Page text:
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The Daily Wildcat

The Daily Wildcat


Live Updates from “Together We Thrive: Tucson and America”


Obama calls for America to be as good as “Christina imagined it.”


“They (Giffords and Roll) believe and I believe that we can be better. Those who died here, those who saved lives here, they help me believe. We may not be able to stop all evil in the world but I know that how we treat one another that’s entirely up to us. And I believe that for all of our imperfections we are filled with decency and goodness and that those forces that divide us are not as strong as those forces that unite us.” Obama said. “That’s what I believe in part because that’s what a child like Christina Taylor Green believed.”


“This tragedy prompts reflection and debate as it should. Let’s make sure it’s worthy of those we have lost,” Obama said. “The loss of these wonderful people should make every one of us strive to be better.”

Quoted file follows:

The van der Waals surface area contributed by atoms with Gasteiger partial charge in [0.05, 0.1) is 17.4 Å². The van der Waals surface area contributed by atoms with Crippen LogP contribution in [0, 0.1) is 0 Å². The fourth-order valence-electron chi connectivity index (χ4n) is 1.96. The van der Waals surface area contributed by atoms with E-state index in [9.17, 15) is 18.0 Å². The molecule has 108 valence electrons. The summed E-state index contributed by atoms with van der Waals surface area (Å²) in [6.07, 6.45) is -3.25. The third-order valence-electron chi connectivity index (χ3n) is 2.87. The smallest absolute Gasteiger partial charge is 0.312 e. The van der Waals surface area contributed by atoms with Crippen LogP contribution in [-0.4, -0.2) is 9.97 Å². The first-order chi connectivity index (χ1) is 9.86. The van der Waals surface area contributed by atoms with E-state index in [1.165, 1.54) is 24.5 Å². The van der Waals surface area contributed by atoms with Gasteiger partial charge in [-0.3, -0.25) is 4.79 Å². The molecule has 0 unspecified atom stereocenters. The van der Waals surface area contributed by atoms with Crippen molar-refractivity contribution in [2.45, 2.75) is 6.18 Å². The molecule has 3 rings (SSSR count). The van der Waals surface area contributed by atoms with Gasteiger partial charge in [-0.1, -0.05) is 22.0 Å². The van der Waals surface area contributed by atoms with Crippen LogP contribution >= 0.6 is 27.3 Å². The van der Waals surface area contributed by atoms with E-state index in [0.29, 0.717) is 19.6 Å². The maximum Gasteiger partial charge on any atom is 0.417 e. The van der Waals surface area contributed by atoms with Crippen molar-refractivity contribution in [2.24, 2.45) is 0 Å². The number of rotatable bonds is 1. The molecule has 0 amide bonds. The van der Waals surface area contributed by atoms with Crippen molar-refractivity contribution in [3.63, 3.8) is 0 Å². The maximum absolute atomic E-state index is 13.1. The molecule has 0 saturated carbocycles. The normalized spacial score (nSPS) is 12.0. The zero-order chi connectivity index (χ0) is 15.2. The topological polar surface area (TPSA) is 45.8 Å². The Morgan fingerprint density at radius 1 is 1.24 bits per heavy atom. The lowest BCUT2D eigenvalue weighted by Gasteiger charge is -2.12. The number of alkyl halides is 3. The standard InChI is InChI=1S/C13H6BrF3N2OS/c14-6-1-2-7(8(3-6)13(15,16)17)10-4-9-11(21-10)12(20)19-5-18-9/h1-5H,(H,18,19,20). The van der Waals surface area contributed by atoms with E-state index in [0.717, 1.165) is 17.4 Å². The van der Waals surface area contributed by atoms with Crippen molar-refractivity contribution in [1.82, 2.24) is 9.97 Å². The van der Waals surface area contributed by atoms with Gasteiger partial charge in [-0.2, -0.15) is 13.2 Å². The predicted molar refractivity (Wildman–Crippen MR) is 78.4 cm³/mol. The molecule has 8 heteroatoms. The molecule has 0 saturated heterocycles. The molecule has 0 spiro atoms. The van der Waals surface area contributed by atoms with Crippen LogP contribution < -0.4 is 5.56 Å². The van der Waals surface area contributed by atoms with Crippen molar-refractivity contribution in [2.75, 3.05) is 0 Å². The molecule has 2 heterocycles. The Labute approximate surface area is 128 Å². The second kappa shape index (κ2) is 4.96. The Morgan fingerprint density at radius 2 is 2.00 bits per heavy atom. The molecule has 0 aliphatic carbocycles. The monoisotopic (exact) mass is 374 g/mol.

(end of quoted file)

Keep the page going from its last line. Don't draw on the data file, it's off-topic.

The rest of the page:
“What matters is not wealth or status or power or fame but rather how well we have loved,” Obama said.


Crowd gives a standing ovation at Obama’s call to not turn on one another.


“Much of this process of debating what might be done to prevent such tragedies in the future is an essential ingredient in our exercise of self government,” Obama said. “It is important for us to pause for a moment and make sure we are talking to each other in a way that heals not in a way that wounds.”


Obama insists that, despite his rejection of the title, Hernandez is a hero. He goes on to thank those who stepped forward during and in the aftermath of the shooting.

“We are grateful for Patricia Maisch who wrested away the killer’s ammunition and undoubtedly saved some lives,” Obama said. “And we are grateful for the doctors and nurses and first responders who seek to heal those who have been hurt…we are grateful to them.”


Obama announces Giffords opened her eyes for the first time since the shooting.

“Gabby opened her eyes because she knows we are here, she knows that we love her, she knows we are there for her,” Obama said.


“Everything Gabe Zimmerman did he did with passion but his true passion was helping people…he died doing what he loved, talking with people and seeing how he could help,” Obama said.